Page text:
During external ESD testing on our product to assess its impact on internal PCBs, I used an ESD gun to discharge 16 kV on the casing without the joulescope connected. Subsequently, I connected the joulescope to monitor any changes in sleep current. Despite repeated tests, the most recent attempt appeared to damage the joulescope. Following the ESD event, plugging in the JS110 resulted in a switch-like click sound. Now the joulescope displays a single value, as depicted in the attached screenshot. This value is fixed, and I can’t seem to alter it in any way. The joulescope still succeeds in operating and providing power to the device but does not give any correct readings on the joulescope software. Any insights or suggestions on resolving this issue would be greatly appreciated.
Hi @Marf - Sorry to hear your JS110 was not able to take the 16 kV beating. While the JS110 did pass CE testing with 8 kV, I don’t think we did any testing at 16 kV. Despite passing the CE testing, the JS110 always did seem to have more ESD susceptibility that we would have liked. The combination of high bandwidth, nA sensitivity / leakage, and great ESD supression is very challenging. That said, the JS220 has much, much better immunity than the JS110!
I really don’t like the “switch-like click sound” description since the JS110 has no relays. We have had a handful of failures with C116 and/or C120 that seem to be ESD-related. See the Joulescope JS110 User’s Guide section 17.4 on page 40 which has instructions for identifying and fixing this issue. Is this the problem with your JS110?
That seems like it may be the issue. Although the voltage readings are -16V, I am reading 4.5kohms across them. I will attempt to replace them. Thinking ahead, if that doesn’t resolve this, is there anything else it might be?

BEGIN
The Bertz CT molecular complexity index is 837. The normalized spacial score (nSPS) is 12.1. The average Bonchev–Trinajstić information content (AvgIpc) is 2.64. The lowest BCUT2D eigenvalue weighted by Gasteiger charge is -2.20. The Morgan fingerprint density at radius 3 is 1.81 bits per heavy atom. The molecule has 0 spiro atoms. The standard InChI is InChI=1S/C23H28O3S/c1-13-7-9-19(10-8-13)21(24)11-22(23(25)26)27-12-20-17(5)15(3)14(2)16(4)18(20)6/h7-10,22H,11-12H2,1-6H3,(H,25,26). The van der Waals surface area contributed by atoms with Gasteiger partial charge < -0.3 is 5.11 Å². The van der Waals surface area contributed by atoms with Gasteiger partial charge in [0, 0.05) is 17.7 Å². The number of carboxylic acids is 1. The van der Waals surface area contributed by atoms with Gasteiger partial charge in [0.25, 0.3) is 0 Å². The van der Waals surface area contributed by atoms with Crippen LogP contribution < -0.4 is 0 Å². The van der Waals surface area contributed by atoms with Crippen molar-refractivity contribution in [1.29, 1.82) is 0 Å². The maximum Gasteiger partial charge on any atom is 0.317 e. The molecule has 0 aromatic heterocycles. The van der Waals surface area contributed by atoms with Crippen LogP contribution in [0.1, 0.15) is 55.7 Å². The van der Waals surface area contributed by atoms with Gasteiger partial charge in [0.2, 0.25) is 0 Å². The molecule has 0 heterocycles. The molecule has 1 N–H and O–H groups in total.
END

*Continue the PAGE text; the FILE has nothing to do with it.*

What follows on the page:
The next most likely is front-end MOSFET damage. See section 17.3 just above in the Joulescope JS110 User’s Guide.
I replaced the capacitors on the broken JS110, but I still am getting a reading of 4.5K ohms. To double check, I measured the resistance of the capacitors on our other JS110 that still works. Those values were also 4.5k ohm. The guide says they should be higher than 10k. Do you have any thoughts on this? I have ordered the three different types of FETs as the next step of troubleshooting from section 17.3.
Sorry to hear that didn’t work. The 4.5 kOhms could be OK. Measuring resistance in-circuit is always challenging. If your multimeter uses a slightly higher voltage, then it will measure more “leakage” current through the active circuitry. Since you were still seeing -16V and you are measuring the same resistance after swapping the capacitors, it’s safe to say that these caps were not the issue.
Before you start swapping MOSFETs, have you performed the diagnostic described in section 17.3 to manually select each current range? Do you find one range that is bad and the rest are good?
All 7 ranges given in 17.3 and described in 8.5 were extremely off. For example, the current range of 10A gave a reading of -2A, should have been close to 1 mA.
It is very unlikely that all MOSFETs failed. If all of the current ranges are extremely off, then it is likely something else.
My next guess would be either a power rail failure or the voltage reference failure. While diagnosing the issue is not too problem, figuring out what failed is very difficult and likely not worth the time.
If you want to check the power rails, have the Joulescope JS110 running and carefully measure the voltage (do not short anything out) across the following capacitors:
C25: 3V6 analog
C36: -1V5 analog
C57: 3V3 reference
C76: 3V3 digital
All the power rails were ok.
Hi @Marf - Unfortunately, I am out of easy things to check. I think it’s time to consider other options. I will DM you in a moment.